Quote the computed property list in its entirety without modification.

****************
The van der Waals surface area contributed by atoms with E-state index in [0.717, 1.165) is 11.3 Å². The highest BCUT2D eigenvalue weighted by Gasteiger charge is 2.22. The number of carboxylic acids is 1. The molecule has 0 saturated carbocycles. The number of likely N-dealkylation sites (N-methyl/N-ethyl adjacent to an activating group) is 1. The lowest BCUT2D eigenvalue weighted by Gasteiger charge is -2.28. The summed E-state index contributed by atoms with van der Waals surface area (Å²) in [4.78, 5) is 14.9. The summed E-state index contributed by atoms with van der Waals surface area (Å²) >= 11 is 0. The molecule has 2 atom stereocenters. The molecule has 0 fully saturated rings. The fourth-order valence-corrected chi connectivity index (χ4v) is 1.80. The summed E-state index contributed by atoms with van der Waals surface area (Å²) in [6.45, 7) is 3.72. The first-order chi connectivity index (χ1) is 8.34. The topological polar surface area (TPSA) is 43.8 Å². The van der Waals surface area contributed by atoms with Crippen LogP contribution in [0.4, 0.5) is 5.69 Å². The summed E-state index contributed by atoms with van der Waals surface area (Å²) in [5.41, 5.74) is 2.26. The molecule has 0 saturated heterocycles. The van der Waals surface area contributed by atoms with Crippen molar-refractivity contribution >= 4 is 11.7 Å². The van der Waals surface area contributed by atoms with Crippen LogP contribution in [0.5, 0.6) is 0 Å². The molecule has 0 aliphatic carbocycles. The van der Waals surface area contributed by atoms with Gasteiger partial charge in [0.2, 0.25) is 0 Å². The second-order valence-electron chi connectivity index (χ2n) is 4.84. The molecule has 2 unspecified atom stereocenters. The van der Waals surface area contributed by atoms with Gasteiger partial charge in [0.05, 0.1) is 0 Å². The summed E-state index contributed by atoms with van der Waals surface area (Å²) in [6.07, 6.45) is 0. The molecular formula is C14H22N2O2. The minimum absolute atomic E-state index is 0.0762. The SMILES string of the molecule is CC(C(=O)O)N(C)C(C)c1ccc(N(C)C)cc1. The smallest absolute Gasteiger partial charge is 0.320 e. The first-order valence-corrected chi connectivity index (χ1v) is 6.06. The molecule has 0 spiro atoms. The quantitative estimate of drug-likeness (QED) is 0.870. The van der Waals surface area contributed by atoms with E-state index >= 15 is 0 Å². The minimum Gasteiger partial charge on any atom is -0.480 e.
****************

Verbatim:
The van der Waals surface area contributed by atoms with E-state index in [0.717, 1.165) is 11.3 Å². The highest BCUT2D eigenvalue weighted by Gasteiger charge is 2.22. The number of carboxylic acids is 1. The molecule has 0 saturated carbocycles. The number of likely N-dealkylation sites (N-methyl/N-ethyl adjacent to an activating group) is 1. The lowest BCUT2D eigenvalue weighted by Gasteiger charge is -2.28. The summed E-state index contributed by atoms with van der Waals surface area (Å²) in [4.78, 5) is 14.9. The summed E-state index contributed by atoms with van der Waals surface area (Å²) >= 11 is 0. The molecule has 2 atom stereocenters. The molecule has 0 fully saturated rings. The fourth-order valence-corrected chi connectivity index (χ4v) is 1.80. The summed E-state index contributed by atoms with van der Waals surface area (Å²) in [6.45, 7) is 3.72. The first-order chi connectivity index (χ1) is 8.34. The topological polar surface area (TPSA) is 43.8 Å². The van der Waals surface area contributed by atoms with Crippen LogP contribution in [0.4, 0.5) is 5.69 Å². The summed E-state index contributed by atoms with van der Waals surface area (Å²) in [5.41, 5.74) is 2.26. The molecule has 0 saturated heterocycles. The van der Waals surface area contributed by atoms with Crippen molar-refractivity contribution >= 4 is 11.7 Å². The van der Waals surface area contributed by atoms with Crippen LogP contribution in [0.5, 0.6) is 0 Å². The molecule has 0 aliphatic carbocycles. The van der Waals surface area contributed by atoms with Gasteiger partial charge in [0.2, 0.25) is 0 Å². The second-order valence-electron chi connectivity index (χ2n) is 4.84. The molecule has 2 unspecified atom stereocenters. The van der Waals surface area contributed by atoms with Gasteiger partial charge in [0.05, 0.1) is 0 Å². The summed E-state index contributed by atoms with van der Waals surface area (Å²) in [6.07, 6.45) is 0. The molecular formula is C14H22N2O2. The minimum absolute atomic E-state index is 0.0762. The SMILES string of the molecule is CC(C(=O)O)N(C)C(C)c1ccc(N(C)C)cc1. The smallest absolute Gasteiger partial charge is 0.320 e. The first-order valence-corrected chi connectivity index (χ1v) is 6.06. The molecule has 0 spiro atoms. The quantitative estimate of drug-likeness (QED) is 0.870. The van der Waals surface area contributed by atoms with E-state index >= 15 is 0 Å². The minimum Gasteiger partial charge on any atom is -0.480 e.